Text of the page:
1) Swing tempo:
Many players start the downswing with too much force in order to hit the ball hard. Instead, look at Ernie Els's swing, an acceleration of clubhead speed through the impact area. This will ensure greater balance and a better release of the clubhead.
2) Footwork and balance:
When hitting an iron it is important to shift your weight to your target side early in the downswing.
More and more PGA tour players,
Patrick Reed and Bubba Watson being the obvious ones, are keeping the weight of the lower body longer on the non target side when hitting the driver. Why not try it and see if it works for you.
In order to create a swing that repeats itself make sure you establish the right sequence of the golfswing. Start with a 1) full shoulder turn taking 2) the weight to the non target side. Your first priority in the downswing is to 3) move your weight back onto your target side and continue 4) turning the hips out of the way. 5) Your arms and hands will follow and are ahead of the clubface through impact .
3) Quality of striking the ball: It comes as a surprise, even to low handicap golfers, to learn that we strike the equator of the golf ball on and around the sixth groove from the bottom of the clubface. In other words we need to hit down on the ball to achieve maximum ball flight with each club.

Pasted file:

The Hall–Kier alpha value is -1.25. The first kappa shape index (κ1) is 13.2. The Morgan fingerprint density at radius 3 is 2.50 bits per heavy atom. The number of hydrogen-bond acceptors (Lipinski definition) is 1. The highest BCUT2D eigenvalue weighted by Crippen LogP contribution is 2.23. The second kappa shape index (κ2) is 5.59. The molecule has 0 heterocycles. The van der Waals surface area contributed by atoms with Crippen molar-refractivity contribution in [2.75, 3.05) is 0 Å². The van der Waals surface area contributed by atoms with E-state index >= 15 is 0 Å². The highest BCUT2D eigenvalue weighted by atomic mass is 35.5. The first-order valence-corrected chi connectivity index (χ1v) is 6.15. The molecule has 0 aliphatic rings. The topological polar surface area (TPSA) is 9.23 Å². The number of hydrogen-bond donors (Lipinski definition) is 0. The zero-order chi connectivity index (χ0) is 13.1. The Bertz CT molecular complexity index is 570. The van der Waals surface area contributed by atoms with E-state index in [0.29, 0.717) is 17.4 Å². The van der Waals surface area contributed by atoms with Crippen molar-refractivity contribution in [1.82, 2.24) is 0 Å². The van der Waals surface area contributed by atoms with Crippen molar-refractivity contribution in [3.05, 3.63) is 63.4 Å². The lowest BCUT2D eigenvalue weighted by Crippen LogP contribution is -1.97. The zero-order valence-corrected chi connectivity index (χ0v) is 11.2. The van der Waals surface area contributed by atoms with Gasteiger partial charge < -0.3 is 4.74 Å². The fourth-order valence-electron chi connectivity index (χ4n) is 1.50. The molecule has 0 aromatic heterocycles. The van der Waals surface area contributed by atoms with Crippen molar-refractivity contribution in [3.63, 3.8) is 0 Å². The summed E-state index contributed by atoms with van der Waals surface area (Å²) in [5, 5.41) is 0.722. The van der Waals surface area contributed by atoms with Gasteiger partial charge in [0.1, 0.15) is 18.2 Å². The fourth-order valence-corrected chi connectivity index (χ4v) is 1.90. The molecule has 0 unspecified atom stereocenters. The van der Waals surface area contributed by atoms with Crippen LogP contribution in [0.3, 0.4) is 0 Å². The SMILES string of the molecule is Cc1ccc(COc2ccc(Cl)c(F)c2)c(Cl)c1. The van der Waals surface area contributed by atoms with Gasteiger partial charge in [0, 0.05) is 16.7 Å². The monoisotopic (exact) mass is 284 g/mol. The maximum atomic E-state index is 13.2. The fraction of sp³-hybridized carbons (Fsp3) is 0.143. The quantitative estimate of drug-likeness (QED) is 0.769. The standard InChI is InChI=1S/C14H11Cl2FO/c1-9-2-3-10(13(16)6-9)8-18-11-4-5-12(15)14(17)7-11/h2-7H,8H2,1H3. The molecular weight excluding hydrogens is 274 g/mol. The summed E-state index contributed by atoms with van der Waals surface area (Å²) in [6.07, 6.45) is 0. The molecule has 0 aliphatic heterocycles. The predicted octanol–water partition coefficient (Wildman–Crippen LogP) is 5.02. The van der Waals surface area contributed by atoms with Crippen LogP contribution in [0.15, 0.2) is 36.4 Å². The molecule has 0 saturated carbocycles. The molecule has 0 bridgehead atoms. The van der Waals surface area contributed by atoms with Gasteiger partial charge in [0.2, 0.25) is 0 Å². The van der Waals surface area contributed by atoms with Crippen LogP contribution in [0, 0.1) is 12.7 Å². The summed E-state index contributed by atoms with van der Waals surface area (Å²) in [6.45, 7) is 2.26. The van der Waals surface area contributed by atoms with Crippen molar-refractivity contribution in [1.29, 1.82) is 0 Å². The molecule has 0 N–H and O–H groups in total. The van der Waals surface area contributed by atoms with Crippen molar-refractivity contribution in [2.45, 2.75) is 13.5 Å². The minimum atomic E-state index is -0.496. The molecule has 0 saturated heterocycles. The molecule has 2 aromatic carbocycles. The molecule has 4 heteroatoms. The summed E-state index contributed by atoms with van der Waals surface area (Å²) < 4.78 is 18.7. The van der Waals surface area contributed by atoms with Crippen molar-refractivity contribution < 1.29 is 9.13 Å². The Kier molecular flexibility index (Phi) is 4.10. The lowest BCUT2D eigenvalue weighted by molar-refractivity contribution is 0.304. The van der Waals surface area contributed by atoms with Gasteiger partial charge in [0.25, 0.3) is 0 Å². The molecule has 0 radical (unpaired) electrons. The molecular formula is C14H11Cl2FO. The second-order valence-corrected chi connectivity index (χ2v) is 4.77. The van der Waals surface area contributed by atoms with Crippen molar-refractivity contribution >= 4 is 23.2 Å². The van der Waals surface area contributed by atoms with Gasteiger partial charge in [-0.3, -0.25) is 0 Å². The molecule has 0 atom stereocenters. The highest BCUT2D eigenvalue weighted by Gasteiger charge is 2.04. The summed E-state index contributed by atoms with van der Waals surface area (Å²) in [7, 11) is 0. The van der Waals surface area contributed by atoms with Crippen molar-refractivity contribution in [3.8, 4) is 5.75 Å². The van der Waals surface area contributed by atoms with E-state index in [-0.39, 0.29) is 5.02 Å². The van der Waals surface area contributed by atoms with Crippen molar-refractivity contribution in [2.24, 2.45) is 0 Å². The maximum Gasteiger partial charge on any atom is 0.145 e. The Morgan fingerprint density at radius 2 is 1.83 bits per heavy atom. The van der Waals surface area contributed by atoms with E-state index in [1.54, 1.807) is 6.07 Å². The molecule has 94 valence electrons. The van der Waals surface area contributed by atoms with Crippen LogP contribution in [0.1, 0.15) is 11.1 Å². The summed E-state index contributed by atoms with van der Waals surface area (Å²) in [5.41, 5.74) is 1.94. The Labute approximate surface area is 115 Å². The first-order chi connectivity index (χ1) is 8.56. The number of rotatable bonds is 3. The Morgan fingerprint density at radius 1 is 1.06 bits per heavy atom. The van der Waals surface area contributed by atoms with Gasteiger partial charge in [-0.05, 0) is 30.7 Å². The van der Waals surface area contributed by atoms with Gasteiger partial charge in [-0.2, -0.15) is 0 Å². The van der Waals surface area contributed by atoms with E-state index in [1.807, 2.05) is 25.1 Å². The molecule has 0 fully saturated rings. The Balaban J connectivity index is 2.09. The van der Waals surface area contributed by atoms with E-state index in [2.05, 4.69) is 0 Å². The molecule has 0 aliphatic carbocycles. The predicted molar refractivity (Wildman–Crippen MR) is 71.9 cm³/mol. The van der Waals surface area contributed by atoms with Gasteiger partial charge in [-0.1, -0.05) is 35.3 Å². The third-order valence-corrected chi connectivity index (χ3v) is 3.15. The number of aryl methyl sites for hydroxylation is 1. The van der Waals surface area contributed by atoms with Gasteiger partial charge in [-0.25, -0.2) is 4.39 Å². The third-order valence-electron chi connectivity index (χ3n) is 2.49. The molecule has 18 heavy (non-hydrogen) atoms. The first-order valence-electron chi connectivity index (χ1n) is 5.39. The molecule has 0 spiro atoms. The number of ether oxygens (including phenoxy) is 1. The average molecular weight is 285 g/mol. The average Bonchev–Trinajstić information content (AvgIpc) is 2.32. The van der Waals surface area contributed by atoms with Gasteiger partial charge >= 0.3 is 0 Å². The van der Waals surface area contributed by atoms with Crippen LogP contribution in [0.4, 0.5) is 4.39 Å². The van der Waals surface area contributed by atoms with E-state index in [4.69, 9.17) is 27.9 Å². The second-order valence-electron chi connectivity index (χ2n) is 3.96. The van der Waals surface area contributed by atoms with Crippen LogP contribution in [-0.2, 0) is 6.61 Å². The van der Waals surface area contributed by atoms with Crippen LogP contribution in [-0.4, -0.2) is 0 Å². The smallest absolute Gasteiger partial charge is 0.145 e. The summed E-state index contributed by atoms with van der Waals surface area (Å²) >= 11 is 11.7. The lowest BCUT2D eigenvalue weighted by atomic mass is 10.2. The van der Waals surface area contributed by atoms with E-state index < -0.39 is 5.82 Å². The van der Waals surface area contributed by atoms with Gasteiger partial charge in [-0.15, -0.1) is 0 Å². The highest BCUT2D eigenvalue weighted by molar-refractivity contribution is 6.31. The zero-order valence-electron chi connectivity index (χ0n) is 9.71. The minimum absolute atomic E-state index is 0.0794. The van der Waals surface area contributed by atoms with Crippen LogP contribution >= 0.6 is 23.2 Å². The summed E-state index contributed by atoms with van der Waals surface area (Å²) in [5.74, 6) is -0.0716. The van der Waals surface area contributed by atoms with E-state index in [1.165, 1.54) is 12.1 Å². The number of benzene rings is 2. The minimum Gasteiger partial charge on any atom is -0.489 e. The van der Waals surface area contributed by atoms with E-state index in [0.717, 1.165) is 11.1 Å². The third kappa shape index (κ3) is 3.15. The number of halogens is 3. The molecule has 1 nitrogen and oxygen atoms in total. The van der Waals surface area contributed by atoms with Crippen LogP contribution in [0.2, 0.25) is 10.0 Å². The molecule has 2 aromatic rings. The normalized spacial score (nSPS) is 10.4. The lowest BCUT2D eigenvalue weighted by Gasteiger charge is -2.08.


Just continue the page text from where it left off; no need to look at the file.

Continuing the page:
6) Chipping and pitching: the difference in the two techniques is how much wrist break you use in the backswing. The more you set the club in the backswing the higher the ballflight.
For a proper chip and run keep the arms and hands in a straight line.
Maintaining the wrists: A problem often seen by a short pitch or chip shot is the player releasing the right hand before the clubhead gets to the ball. In order to achieve the best compression onto the ball pull the hands through and hit down on the ball. Maintain your wrist angle throughout the shot.
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5) Left wrist set:
During the back swing pay more attention to your left wrist. The ideal position at the top of the backswing is for a flat wrist. This will keep the club head square. It gives you great confidence and encourages for a faster release through the ball.
Slicers often play with a cupped wrist, the very opposite of Dustin Johnson's bowed wrist.